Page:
How to access case-sensitive username in backend API?

My ultimate goal is to access a case-sensitive version of the username in my backend API. From what I’ve read, we should not include/send this with the access token from the client to the backend API, but instead we should call the /userinfo endpoint from the backend API (using the access token). The username is stored in all lowercase, so I read in another thread that we can store the original case sensitive username as part of the user_metadata. I have created the below rule to try to save the original case sensitive username into user_metadata.

function (user, context, callback) {
  user.user_metadata = user.user_metadata || {};
  user.user_metadata.username = user.username;
  context.idToken[''] = user.user_metadata.username;

  auth0.users.updateUserMetadata(user.user_id, user.user_metadata)
        callback(null, user, context);

I have checked the “Requires Username” field in the dashboard so that the username field shows up on the signup screen. When I sign up a new user, and then later call the /userinfo endpoint (from my backend API), I get a property back that looks like this below, but the value is converted to all lowercase.

"https://example:com/username": "helloworld"

Please let me know how I can achieve what I am trying to do.


1 Like

Hi there again @jrp-23,

I checked with our Senior Support engineer on this one and confirmed that when a username is created within an Auth0 database regardless of uppercase or not, it forces it to lowercase.

If you feel this is something that should be altered or have a use case for it, please share with us at Each request is viewed by our Product team and has a direct effect on features and enhancements going forward in our product roadmap. Thanks!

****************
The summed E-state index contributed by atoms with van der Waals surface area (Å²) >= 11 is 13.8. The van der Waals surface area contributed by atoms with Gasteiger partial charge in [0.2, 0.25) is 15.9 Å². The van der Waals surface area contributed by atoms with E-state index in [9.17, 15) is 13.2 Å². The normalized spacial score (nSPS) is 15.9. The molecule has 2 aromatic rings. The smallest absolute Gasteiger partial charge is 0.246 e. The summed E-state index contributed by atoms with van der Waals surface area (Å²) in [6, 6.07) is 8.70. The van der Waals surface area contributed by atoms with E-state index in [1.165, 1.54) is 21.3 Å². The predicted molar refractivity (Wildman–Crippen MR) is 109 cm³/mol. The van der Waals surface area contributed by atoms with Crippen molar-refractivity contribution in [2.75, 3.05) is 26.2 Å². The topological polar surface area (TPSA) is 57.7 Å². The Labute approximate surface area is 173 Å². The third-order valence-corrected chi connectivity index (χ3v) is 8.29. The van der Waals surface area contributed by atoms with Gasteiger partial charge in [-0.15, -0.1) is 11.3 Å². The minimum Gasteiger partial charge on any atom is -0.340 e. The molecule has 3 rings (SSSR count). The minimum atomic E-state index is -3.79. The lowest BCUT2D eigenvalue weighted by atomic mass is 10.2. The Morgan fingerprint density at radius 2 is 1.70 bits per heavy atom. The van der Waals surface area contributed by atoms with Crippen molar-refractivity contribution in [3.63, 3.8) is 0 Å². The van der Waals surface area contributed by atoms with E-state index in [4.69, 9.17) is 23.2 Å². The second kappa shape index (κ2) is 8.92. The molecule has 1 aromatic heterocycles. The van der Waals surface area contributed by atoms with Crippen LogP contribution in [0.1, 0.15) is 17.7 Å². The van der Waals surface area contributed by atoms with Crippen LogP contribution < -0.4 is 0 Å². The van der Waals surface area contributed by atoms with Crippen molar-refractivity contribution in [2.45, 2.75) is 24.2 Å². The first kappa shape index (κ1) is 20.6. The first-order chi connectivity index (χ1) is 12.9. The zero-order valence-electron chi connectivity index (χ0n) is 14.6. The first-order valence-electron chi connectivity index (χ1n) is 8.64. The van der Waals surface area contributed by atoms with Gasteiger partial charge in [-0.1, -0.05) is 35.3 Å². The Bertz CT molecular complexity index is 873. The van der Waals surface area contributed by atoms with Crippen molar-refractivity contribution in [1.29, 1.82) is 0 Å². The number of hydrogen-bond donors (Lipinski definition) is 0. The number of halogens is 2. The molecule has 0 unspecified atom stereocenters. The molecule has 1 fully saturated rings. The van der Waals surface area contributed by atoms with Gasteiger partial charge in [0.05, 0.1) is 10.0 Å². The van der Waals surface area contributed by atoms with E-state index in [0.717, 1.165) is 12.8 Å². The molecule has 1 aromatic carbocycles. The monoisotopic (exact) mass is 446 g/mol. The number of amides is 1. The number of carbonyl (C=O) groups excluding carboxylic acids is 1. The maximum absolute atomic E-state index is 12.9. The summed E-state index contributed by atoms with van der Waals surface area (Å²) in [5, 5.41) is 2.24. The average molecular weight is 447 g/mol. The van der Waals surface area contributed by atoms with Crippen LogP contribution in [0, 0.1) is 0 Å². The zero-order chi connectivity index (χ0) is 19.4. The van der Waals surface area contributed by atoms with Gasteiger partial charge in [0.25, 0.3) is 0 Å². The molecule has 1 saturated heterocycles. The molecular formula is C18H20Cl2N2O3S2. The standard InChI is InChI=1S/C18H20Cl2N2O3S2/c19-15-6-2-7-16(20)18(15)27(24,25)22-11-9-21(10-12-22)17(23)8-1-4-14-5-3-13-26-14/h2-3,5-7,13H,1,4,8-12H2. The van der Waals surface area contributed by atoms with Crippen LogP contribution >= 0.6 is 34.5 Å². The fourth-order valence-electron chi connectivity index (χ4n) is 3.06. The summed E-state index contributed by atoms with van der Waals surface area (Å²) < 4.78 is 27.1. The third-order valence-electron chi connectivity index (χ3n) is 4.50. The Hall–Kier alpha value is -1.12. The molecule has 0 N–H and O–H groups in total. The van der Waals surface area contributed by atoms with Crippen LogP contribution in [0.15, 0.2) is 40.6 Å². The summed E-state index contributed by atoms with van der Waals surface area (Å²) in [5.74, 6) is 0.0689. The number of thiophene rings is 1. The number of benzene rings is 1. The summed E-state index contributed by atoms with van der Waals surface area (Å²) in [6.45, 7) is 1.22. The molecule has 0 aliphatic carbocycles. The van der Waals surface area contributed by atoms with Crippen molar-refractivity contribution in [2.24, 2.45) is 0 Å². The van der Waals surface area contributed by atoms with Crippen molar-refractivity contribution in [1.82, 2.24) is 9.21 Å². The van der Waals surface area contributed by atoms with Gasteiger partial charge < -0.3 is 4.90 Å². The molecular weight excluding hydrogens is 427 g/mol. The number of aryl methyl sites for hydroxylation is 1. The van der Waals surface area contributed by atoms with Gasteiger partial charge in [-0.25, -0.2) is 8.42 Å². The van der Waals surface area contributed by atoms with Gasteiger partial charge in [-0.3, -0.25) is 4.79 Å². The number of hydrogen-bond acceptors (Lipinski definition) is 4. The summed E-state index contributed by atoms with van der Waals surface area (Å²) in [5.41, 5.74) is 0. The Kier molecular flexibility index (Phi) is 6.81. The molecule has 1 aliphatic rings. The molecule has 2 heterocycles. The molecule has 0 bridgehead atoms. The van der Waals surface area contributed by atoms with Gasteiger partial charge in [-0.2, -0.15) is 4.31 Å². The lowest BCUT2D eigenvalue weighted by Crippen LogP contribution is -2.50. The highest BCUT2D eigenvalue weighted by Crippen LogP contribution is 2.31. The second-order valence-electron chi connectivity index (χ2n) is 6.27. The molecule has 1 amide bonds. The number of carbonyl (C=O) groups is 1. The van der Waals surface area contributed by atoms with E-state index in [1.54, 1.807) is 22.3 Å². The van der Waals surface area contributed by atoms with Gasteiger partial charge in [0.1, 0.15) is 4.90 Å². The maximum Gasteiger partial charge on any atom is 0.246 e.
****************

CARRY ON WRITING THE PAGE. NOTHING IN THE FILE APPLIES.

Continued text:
Hi @James.Morrison,

I did submit feedback a few days ago, and someone already reached out for more information.

In the meantime I was wondering if there are any workarounds? I had found in another thread that user_metadata could be used to store original user input (including capital letters). I have been unable to get that to work though. Is that something that should work?


Should work :slight_smile: I tested it along with another engineer. Can you share a example user you are testing this on along with the tenant in a DM? Thanks in advance!

I understand that ID tokens are not meant for authentication/authorization of an API. But is it ok to send an ID token along with the access token to an API? If we use the access token for authentication/authorization, is it ok to use the ID token to store some of the user properties in a database for example? This would avoid having to make a separate call to /userinfo in the backend API.

Are you using a custom database? What about leveraging a call to pull the details from the ID token instead of saving the entire token in a custom database?

I am using an Auth0 Custom Database, vs. using social providers (is that what you were asking?), but my question is in regards to storing certain user properties (e.g. email or username) in my own database (in addition to what gets stored in the Auth0 DB). I’m not trying to save the entire token, I’m just trying to figure out the best way to get certain properties from the ID token into my database.